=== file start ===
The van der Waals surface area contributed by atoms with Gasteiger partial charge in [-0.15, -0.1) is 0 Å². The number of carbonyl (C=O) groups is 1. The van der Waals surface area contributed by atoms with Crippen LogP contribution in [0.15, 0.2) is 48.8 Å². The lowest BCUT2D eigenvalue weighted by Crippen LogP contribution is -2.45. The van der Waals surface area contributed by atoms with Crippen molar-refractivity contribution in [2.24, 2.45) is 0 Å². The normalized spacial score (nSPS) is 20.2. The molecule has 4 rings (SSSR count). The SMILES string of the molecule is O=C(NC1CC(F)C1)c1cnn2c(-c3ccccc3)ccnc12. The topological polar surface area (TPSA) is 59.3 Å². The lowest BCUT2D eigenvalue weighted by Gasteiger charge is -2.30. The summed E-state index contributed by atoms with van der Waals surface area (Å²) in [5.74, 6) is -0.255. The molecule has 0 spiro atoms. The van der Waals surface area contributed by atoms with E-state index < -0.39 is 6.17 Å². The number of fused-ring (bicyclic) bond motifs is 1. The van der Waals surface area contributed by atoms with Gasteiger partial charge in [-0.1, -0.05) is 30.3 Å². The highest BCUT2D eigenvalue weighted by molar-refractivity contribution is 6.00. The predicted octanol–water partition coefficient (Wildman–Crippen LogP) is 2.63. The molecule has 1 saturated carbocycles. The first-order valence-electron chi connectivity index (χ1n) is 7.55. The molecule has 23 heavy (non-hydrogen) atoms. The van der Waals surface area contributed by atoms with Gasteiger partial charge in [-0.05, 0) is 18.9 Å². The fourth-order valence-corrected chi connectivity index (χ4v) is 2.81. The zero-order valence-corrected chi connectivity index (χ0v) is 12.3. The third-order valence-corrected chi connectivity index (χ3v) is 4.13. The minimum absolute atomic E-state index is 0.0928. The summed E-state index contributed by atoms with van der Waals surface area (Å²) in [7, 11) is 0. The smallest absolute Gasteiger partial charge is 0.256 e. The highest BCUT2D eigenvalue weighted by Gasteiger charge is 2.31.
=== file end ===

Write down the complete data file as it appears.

The van der Waals surface area contributed by atoms with Gasteiger partial charge in [-0.15, -0.1) is 0 Å². The number of carbonyl (C=O) groups is 1. The van der Waals surface area contributed by atoms with Crippen LogP contribution in [0.15, 0.2) is 48.8 Å². The lowest BCUT2D eigenvalue weighted by Crippen LogP contribution is -2.45. The van der Waals surface area contributed by atoms with Crippen molar-refractivity contribution in [2.24, 2.45) is 0 Å². The normalized spacial score (nSPS) is 20.2. The molecule has 4 rings (SSSR count). The SMILES string of the molecule is O=C(NC1CC(F)C1)c1cnn2c(-c3ccccc3)ccnc12. The topological polar surface area (TPSA) is 59.3 Å². The lowest BCUT2D eigenvalue weighted by Gasteiger charge is -2.30. The summed E-state index contributed by atoms with van der Waals surface area (Å²) in [5.74, 6) is -0.255. The molecule has 0 spiro atoms. The van der Waals surface area contributed by atoms with E-state index < -0.39 is 6.17 Å². The number of fused-ring (bicyclic) bond motifs is 1. The van der Waals surface area contributed by atoms with Gasteiger partial charge in [-0.1, -0.05) is 30.3 Å². The highest BCUT2D eigenvalue weighted by molar-refractivity contribution is 6.00. The predicted octanol–water partition coefficient (Wildman–Crippen LogP) is 2.63. The molecule has 1 saturated carbocycles. The first-order valence-electron chi connectivity index (χ1n) is 7.55. The molecule has 23 heavy (non-hydrogen) atoms. The van der Waals surface area contributed by atoms with Gasteiger partial charge in [-0.05, 0) is 18.9 Å². The fourth-order valence-corrected chi connectivity index (χ4v) is 2.81. The zero-order valence-corrected chi connectivity index (χ0v) is 12.3. The third-order valence-corrected chi connectivity index (χ3v) is 4.13. The minimum absolute atomic E-state index is 0.0928. The summed E-state index contributed by atoms with van der Waals surface area (Å²) in [7, 11) is 0. The smallest absolute Gasteiger partial charge is 0.256 e. The highest BCUT2D eigenvalue weighted by Gasteiger charge is 2.31.